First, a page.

Still not convinced that the Democratic Party’s becoming more anti–Wall Street? Over the last few days, in response to my essay on the new new left, some commentators have suggested that I made too much of Bill de Blasio’s success in the New York mayoral primary. After all, New York Democrats are more liberal than Democrats nationally. De Blasio faced a weak field. And he may still face problems in the general election.OK, then. Let’s try this peg instead: Larry Summers has just dropped out of the race for chairman of the Federal Reserve.
Mayors, planners, architects, and developers argue that when it comes to cities, bigger is better, and taller and denser are best of all. Only one problem: most of the people who live in those cities don’t agree. By Joel Kotkin.
The Revolt Against GigantismPeople care deeply about where they live. If you ever doubt that, remember this: they staged massive protests over a park in Istanbul. Gezi Park near Taksim Square is one of that ancient city’s most beloved spots. So in June, when Prime Minister Recep Tayyip Erdogan threatened to demolish the park to make room for his grandiose vision of the city as “the financial center of the world,” the park’s neighbors and supporters took to the streets.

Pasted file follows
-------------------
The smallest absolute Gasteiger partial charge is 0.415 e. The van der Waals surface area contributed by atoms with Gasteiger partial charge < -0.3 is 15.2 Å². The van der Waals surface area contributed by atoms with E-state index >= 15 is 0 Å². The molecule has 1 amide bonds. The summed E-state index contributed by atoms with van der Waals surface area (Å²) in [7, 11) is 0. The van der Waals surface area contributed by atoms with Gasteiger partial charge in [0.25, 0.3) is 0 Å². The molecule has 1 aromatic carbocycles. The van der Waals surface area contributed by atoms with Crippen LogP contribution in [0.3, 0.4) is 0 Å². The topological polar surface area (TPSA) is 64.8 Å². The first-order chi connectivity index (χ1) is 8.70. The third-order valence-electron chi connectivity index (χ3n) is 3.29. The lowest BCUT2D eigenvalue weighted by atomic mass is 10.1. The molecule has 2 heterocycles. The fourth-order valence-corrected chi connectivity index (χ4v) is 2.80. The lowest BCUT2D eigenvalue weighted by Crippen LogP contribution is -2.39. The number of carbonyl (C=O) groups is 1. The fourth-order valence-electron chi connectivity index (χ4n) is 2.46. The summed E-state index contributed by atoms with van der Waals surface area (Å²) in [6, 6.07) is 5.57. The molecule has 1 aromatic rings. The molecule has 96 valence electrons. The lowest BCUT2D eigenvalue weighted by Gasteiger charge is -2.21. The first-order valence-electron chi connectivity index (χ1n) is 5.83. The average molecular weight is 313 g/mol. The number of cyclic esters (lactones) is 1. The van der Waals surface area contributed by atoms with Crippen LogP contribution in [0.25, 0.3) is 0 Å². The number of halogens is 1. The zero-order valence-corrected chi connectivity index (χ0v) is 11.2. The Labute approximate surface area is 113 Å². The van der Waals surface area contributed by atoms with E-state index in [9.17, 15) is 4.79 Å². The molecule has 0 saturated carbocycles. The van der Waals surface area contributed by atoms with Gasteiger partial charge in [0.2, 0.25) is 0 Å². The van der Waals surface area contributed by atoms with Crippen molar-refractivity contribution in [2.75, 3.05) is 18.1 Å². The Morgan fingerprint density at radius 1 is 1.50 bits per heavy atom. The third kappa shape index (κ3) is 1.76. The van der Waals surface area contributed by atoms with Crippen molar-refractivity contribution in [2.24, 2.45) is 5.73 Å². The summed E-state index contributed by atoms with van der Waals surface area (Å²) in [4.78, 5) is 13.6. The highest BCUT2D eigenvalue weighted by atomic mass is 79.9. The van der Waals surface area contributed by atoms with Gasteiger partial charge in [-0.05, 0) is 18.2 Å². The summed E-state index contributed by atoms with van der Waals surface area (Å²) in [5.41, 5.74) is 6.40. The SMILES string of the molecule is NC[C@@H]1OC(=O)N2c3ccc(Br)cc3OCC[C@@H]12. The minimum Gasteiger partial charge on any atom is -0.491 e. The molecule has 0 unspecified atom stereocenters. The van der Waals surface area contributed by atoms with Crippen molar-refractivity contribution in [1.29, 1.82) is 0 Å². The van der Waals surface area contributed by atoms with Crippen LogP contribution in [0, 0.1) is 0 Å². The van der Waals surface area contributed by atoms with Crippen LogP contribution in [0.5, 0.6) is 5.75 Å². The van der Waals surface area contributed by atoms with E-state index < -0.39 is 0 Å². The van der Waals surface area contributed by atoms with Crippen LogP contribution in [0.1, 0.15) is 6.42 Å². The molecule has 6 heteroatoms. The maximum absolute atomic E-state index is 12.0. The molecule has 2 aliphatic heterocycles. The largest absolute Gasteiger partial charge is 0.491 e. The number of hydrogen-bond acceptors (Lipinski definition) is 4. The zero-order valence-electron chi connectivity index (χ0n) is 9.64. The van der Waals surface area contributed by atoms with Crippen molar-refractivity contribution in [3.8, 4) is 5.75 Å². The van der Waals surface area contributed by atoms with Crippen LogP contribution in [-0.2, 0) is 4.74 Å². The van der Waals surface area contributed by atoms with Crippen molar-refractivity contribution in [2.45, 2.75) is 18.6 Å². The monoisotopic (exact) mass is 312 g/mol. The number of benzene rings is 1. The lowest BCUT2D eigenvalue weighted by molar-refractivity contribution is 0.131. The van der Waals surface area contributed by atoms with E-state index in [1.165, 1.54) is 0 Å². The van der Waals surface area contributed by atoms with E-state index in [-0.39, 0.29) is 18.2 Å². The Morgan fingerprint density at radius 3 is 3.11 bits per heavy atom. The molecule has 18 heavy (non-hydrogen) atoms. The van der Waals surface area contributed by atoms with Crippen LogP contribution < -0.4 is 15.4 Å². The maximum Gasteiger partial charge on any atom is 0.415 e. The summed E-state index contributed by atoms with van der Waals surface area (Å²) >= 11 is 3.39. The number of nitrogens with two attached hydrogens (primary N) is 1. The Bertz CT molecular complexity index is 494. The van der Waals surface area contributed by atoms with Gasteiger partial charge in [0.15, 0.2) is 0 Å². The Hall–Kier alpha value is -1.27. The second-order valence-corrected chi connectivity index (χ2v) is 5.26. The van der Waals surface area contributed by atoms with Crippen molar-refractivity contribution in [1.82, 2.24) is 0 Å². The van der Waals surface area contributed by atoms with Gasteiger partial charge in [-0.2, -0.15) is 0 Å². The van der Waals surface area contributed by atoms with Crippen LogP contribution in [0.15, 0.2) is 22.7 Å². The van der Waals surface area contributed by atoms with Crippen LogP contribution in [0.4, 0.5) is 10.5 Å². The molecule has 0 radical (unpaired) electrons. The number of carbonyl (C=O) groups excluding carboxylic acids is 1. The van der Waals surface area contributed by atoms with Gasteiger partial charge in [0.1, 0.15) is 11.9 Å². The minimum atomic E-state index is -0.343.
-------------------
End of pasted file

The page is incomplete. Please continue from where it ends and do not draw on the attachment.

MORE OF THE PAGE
Pussy Riot goes to prison while a gang accused of murder and mugging in Mother Russia gets luxury apartments in lower Manhattan. One federal prosecutor is calling Putin out.
Even as the United States and Russia were nearing an agreement over Syria’s chemical weapons, a federal prosecutor was filing papers that effectively accuse the Putin regime of tolerating, if not abetting, an organized gang of government officials and criminals who looted $250 million from the Russian treasury.The immediate intent of the official complaint filed by U.S. Attorney Preet Bharara on September 10 was to seize several high-end Manhattan properties.
Who killed Larry Summers’s shot at running the Fed? Daniel Gross narrows down the list of suspects, from Elizabeth Warren and Wall Street to the brilliant economist himself.
On Sunday night, Larry Summers—brilliant economist, former Harvard president, former Treasury secretary—withdrew his name from consideration for the post that would top off one of the Western world’s great résumés: chairman of the Federal Reserve Board.Superficially, it’s obvious who—or what—killed the Summers nomination: the candidate himself took his name out of consideration. But at second blush, this situation is a little like an Agatha Christie mystery.